Whilst being of high quality construction wise, the use of this brick brings a more brittle aesthetic to the town which contrasts dramatically with the softer hand pressed bricks of early Lytham.
Stone was brought in by rail for the grandest buildings, particularly on the Promenade, affectionately known as “Porritt” after their builders. The town Hall is the best of these.
The Promenade Gardens in St Annes make use of the vernacular tradition of working in cobbles.
Stylish St Annes
Stained glass is a particularly fine feature of many of them. As they are on large plots, many houses have been targeted for redevelopment as apartments.
In the centre of this area lies Queen Mary School, built 1930, and a fine classical revival style building. It has been saved from obliteration by its listing, but has been converted into apartments.
The St Annes promenades have in many areas changed out of all recognition due to this redevelopment over the past twenty years.
The Modern Era
The Town Hall, originally designed as the Southdown Hydro Hotel, is one of the best examples of a Porritt development.
St Annes Open Air baths also provided a high quality visitor attraction in the 1950’s and 60’s. The demolition of the baths has resulted in this area being redeveloped in such a haphazard way, that whilst providing facilities it does nothing for the character of the town. The example of our forefathers’ desire for quality is sadly lost.
There are groups of buildings which exhibit certain architectural styles, such as churches and banks. There is a huge variety of building types in both of these.
Ansdell Architecture & Heritage
Ansdell lies midway between the distinct town centres of Lytham and St Annes. It is a local shopping centre and still retains its railway station.
The Ansdell Institute is a grand Edwardian building which gives some distinction to this area.
There are five former bank buildings and the 1930’s former garage on Kingsway which still add character to the area even though few retain their original use.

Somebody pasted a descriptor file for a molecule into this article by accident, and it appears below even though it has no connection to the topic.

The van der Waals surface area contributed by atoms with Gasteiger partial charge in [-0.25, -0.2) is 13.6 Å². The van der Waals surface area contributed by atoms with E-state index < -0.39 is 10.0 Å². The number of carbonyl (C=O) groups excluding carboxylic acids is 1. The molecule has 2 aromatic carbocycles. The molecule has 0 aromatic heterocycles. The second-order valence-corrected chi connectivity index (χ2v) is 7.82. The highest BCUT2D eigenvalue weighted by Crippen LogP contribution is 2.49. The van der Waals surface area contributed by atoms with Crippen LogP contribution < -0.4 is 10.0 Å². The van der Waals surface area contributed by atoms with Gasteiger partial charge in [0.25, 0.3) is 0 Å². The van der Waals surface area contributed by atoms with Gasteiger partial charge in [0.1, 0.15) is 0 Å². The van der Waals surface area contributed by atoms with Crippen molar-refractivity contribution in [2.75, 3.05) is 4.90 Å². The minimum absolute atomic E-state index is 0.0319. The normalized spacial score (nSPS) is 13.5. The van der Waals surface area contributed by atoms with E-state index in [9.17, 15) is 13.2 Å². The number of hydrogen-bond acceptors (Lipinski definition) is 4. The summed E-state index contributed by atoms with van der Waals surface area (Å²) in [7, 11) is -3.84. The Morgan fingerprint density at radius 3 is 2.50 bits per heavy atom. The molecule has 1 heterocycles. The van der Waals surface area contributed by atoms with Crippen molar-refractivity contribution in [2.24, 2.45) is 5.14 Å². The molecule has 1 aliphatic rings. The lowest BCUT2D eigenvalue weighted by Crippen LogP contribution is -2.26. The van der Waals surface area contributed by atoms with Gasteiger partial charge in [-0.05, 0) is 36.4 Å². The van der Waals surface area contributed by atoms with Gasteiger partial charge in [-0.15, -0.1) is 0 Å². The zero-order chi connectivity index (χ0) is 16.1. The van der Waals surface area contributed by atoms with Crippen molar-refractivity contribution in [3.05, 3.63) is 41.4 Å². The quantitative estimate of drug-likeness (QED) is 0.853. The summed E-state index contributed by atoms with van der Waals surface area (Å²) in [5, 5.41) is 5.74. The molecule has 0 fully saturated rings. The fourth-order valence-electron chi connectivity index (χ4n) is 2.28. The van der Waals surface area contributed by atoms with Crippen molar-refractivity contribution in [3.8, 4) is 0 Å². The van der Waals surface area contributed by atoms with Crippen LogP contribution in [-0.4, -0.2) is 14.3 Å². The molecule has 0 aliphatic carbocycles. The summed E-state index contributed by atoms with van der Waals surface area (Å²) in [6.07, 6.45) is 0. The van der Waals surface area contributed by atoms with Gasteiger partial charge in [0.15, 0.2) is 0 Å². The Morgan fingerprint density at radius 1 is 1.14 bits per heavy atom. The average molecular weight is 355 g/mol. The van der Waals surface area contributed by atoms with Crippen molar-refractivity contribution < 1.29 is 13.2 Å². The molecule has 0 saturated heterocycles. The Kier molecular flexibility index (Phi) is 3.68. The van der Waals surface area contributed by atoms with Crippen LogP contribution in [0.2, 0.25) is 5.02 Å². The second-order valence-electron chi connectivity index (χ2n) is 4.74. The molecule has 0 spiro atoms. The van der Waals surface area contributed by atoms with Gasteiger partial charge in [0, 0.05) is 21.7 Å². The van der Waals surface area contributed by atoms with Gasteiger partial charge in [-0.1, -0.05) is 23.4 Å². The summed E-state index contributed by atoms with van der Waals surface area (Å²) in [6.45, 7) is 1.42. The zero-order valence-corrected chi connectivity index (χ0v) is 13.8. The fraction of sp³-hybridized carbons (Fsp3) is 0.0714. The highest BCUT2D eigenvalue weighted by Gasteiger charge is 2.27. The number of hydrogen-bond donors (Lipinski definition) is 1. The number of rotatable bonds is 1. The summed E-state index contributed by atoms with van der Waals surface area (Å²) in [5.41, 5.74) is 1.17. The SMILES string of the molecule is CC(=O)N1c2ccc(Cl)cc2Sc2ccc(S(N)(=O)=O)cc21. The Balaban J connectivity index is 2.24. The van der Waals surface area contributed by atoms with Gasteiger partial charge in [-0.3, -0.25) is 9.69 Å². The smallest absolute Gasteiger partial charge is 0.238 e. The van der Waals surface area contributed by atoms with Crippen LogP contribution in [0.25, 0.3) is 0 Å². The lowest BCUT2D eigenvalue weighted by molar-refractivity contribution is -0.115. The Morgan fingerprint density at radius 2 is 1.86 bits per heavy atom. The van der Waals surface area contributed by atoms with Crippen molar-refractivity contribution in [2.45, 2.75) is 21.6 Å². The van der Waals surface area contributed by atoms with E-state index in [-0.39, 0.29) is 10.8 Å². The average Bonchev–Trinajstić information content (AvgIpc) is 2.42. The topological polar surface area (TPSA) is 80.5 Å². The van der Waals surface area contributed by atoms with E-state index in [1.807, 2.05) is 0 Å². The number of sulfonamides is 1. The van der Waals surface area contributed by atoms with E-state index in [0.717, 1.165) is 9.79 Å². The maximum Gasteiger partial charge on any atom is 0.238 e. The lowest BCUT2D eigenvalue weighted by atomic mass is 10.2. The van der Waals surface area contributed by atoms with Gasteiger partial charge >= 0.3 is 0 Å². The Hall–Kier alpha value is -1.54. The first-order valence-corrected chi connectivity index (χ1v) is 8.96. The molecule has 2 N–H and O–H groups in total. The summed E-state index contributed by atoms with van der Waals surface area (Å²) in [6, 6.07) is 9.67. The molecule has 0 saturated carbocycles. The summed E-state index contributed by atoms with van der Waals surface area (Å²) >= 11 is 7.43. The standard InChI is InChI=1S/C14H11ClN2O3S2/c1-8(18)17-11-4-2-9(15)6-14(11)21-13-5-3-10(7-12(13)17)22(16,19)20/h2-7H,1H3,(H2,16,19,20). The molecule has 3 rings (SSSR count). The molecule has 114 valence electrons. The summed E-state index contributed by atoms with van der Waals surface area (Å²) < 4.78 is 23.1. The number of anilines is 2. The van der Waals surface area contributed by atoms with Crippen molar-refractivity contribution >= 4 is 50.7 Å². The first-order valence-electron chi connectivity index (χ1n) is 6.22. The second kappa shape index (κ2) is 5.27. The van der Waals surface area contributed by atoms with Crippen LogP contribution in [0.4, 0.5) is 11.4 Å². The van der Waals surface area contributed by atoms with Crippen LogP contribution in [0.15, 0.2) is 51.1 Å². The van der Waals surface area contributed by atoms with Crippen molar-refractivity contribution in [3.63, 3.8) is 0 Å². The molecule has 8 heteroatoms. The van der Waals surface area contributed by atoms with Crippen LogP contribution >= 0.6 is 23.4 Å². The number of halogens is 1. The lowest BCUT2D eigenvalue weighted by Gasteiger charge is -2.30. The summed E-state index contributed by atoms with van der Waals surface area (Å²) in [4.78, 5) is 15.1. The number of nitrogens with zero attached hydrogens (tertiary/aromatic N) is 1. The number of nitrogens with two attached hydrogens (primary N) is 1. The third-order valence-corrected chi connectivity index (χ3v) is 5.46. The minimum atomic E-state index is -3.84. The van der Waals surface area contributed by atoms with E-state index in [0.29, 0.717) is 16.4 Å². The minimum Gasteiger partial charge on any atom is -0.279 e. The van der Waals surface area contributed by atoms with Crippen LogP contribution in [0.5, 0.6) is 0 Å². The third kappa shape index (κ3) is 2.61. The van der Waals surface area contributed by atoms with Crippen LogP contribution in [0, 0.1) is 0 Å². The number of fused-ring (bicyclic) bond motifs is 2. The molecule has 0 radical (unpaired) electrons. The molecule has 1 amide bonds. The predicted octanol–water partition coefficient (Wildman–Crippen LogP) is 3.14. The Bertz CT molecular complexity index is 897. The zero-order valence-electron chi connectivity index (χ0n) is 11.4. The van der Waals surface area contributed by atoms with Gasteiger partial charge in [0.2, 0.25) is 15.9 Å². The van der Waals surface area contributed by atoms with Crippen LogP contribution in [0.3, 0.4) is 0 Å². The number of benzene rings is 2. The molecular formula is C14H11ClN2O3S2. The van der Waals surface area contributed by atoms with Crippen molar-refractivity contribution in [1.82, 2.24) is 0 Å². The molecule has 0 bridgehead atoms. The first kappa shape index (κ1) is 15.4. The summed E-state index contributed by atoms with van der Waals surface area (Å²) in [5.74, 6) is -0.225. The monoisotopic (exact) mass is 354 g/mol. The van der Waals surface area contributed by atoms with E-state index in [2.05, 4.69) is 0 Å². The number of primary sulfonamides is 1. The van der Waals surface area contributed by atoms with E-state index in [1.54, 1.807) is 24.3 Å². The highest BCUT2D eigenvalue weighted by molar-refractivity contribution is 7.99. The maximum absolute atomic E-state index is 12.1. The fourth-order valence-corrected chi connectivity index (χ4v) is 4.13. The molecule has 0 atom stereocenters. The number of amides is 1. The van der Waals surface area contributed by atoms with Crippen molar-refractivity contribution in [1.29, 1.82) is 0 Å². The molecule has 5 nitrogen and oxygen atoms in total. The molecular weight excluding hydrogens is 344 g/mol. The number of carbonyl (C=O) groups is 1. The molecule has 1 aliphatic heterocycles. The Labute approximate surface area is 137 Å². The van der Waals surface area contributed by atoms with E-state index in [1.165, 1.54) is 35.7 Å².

The importance of Ansdell centre has declined over the years with the advent of large multiples and out of town shopping. However, Woodlands Road still provides local facilities at the heart of a thriving residential area.
Heritage Is Here To Stay
Post war Lytham St Annes saw a great number of bungalows being built, and in the latter part of the 20th century, some very large estates.
Our heritage becomes ever more precious as it becomes dwarfed by numbers. Commercial and short term political pressures are leading to an unprecedented demand for housing in this pleasant corner of Lancashire.
We hope that there is a generally increased appreciation of our heritage buildings, many of which were built as public, religious and community buildings and are no longer required for their original use.
We lament the rush to redevelop and press for a change of use.
Love Your Heritage?
Civic Societies are local organisations which are primarily concerned with the quality of the urban environment. They are inevitably found to be speaking up in favour of the retention of our urban green spaces – parks, playing fields, and trees.
They are concerned with good design in new buildings and with the conservation of the best of the old. Most are registered with Civic Voice, which offers guidance and information on planning and other matters.
LSA Civic Society
The Lytham St Annes Civic Society was founded in 1960, and has been deeply committed to the development of the town ever since. The Society has always been involved in planning issues in the area of the former borough of Lytham St Annes, and its technical committee regularly comments on planning applications.
Take part in discussions about our local heritage and help to preserve the intrinsic character of our town.
We would love to hear from you!